##### Article: A new vertical nanoporous functional structure process fabrication to control one dimensional nanostructure growth
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ABSTRACT: A novel vertical nanoporous structure is reported as a starting point for the fabrication of a fully-surround gate field effect transistor (FET) based on well-ordered nanostructures array. The proposed porous stacking is perfectly suited both for the collective organization of high density (up to 10 11.cm-2) arrays of nanostructures like nanowires (NWs) or nanotubes (NTs), as with calibrated diameters (during growth), as well as for easing the Source, Gate, and Drain electrodes connections for individual or groups of nanostructures. Moreover the unique fully-surround gate architecture enables a quasi-ideal coupling between the gate and the channel, theoretically leading to improved devices performance and reduced global power consumption. In this paper we describe the main steps for this versatile and lithography-free technique to fabricate a multi-layer porous template down to the nanometer scale, as well as the first nanostructures (carbon NTs) growth attempts inside such functional template. We highlight the fact that the proposed porous structure may acts as a passive template for the one-dimensional nanomaterials growth as well as an active element in the future device. The proposed approach is in line with bottom-up fabrication approach to provide smaller devices, and is fully-compatible with classical processes used in the silicon industry.
MRS Online Proceeding Library 01/2012; 1411(1). DOI:10.1557/opl.2012.756
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##### Article: A perspective on nanowire photodetectors: Current status, future challenges, and opportunities
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ABSTRACT: One-dimensional semiconductor nanostructures (nanowires (NWs), nanotubes, nanopillars, nanorods, etc.) based photodetectors (PDs) have been gaining traction in the research community due to their ease of synthesis and unique optical, mechanical, electrical, and thermal properties. Specifically, the physics and technology of NW PDs offer numerous insights and opportunities for nanoscale optoelectronics, photovoltaics, plasmonics, and emerging negative index metamaterials devices. The successful integration of these NW PDs on CMOS-compatible substrates and various low-cost substrates via direct growth and transfer-printing techniques would further enhance and facilitate the adaptation of this technology module in the semiconductor foundries. In this paper, we review the unique advantages of NW-based PDs, current device integration schemes and practical strategies, recent device demonstrations in lateral and vertical process integration with methods to incorporate NWs in PDs via direct growth (nanoepitaxy) methods and transfer-printing methods, and discuss the numerous technical design challenges. In particular, we present an ultrafast surface-illuminated PD with 11.4-ps full-width at half-maximum (FWHM), edge-illuminated novel waveguide PDs, and some novel concepts of light trapping to provide a full-length discussion on the topics of: 1) low-resistance contact and interfaces for NW integration; 2) high-speed design and impedance matching; and 3) CMOS-compatible mass-manufacturable device fabrication. Finally, we offer a brief outlook into the future opportunities of NW PDs for consumer and military application.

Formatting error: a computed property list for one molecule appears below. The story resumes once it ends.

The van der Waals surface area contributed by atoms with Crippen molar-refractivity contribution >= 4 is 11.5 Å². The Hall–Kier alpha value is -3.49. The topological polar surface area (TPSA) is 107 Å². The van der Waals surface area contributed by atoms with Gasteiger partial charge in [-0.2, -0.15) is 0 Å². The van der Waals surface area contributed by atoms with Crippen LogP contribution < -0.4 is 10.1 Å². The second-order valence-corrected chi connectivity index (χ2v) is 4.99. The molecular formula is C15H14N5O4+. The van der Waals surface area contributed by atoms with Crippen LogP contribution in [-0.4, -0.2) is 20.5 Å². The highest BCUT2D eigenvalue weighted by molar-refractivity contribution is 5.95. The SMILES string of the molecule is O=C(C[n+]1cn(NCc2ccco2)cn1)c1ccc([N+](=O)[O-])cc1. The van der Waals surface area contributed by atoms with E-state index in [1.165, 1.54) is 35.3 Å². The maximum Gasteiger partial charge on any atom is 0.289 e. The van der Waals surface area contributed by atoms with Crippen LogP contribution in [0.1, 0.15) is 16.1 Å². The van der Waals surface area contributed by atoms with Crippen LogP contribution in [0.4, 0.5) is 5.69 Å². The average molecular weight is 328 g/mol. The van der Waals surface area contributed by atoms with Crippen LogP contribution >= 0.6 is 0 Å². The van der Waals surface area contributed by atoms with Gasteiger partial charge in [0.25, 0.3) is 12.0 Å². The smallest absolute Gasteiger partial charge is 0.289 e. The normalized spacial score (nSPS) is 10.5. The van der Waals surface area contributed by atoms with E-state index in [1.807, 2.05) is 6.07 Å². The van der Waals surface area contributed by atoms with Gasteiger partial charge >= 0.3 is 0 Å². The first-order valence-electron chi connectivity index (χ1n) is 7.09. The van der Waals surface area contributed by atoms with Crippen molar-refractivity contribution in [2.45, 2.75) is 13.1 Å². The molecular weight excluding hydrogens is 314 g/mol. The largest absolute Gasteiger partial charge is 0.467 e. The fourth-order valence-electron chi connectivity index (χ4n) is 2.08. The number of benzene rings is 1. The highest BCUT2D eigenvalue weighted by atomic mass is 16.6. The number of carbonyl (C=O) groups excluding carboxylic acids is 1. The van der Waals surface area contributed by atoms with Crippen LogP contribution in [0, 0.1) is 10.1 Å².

IEEE Journal of Selected Topics in Quantum Electronics 1. · 2.83 Impact Factor